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BY 4.0 license Open Access Published by De Gruyter November 26, 2020

Recognition of tenogenic differentiation using convolutional neural network

  • Gözde Dursun EMAIL logo , Saurabh Balkrishna Tandale , Jörg Eschweiler , Mersedeh Tohidnezhad , Bernd Markert and Marcus Stoffel

Abstract

Methodologies to assess stem cell differentiation in the culturing state are needed for regenerative medicine and tissue engineering techniques. In recent years, convolutional neural networks (CNNs), a class of deep neural networks, have made impressive advancements in image-based classification, recognition and detection tasks. CNNs have been introduced as a non-invasive cell characterization method by learning features directly from image data of unlabeled cells. Furthermore, this approach serves as a rapid and inexpensive methodology with high performance compared to traditional techniques that require complex laboratory procedures including antibody staining and gene expression analysis. Here, we studied the potential of the CNNs approach to recognize stem cell differentiation based on cell morphology utilizing phasecontrast microscopy images.We have examined the differentiation potential of bone marrow mesenchymal stem cells (BMSCs) into tenocytes, with the treatment of bone morphogenetic protein-12 (BMP-12). After treatment, the phase-contrast images of cells were obtained directly from cell culture flasks to train CNN and the differentiated phenotype of stem cells was characterized by immunostaining. CNN was able to classify the cells into three groups including non-stem cells (chondrocytes), stem cells (BMSCs) and differentiated stem cells (tenocytes) based on their morphology with 92.2 % accuracy. The presented study revealed that CNN performed faster and non-invasive cell classification task compared to traditional methodologies.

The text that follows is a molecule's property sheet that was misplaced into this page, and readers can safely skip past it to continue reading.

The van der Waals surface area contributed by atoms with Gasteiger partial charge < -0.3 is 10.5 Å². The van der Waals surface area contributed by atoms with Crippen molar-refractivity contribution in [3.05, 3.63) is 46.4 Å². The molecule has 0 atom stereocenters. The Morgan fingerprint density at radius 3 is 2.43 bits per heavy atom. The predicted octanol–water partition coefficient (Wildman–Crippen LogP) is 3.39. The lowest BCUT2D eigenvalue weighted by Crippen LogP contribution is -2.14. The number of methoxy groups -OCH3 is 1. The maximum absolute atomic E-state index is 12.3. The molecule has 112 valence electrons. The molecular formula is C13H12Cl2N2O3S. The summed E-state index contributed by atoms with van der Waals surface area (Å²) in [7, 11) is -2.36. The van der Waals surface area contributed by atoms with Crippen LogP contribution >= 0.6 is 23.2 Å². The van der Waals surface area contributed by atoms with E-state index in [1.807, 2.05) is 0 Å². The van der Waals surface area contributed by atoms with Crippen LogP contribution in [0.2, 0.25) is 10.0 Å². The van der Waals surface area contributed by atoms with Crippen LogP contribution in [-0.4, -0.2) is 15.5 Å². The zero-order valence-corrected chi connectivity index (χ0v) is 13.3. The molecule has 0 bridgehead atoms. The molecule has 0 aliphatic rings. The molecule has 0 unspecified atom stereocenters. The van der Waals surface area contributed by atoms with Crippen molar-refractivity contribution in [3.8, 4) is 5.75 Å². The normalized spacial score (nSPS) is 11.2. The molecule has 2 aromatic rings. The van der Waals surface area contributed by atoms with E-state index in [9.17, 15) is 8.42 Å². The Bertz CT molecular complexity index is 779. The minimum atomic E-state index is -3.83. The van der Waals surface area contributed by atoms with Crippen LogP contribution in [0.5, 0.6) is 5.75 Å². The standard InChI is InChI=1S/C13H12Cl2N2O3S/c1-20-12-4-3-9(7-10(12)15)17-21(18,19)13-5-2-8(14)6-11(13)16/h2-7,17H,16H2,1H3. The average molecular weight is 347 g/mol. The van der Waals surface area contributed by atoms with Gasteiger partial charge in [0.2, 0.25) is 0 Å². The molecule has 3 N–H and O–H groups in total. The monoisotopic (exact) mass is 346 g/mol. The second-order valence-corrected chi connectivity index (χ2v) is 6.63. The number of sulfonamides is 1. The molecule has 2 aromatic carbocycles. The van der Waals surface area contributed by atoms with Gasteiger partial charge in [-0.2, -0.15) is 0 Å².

Published Online: 2020-11-26
Published in Print: 2020-09-01

© 2020 by Walter de Gruyter Berlin/Boston

This work is licensed under the Creative Commons Attribution 4.0 International License.

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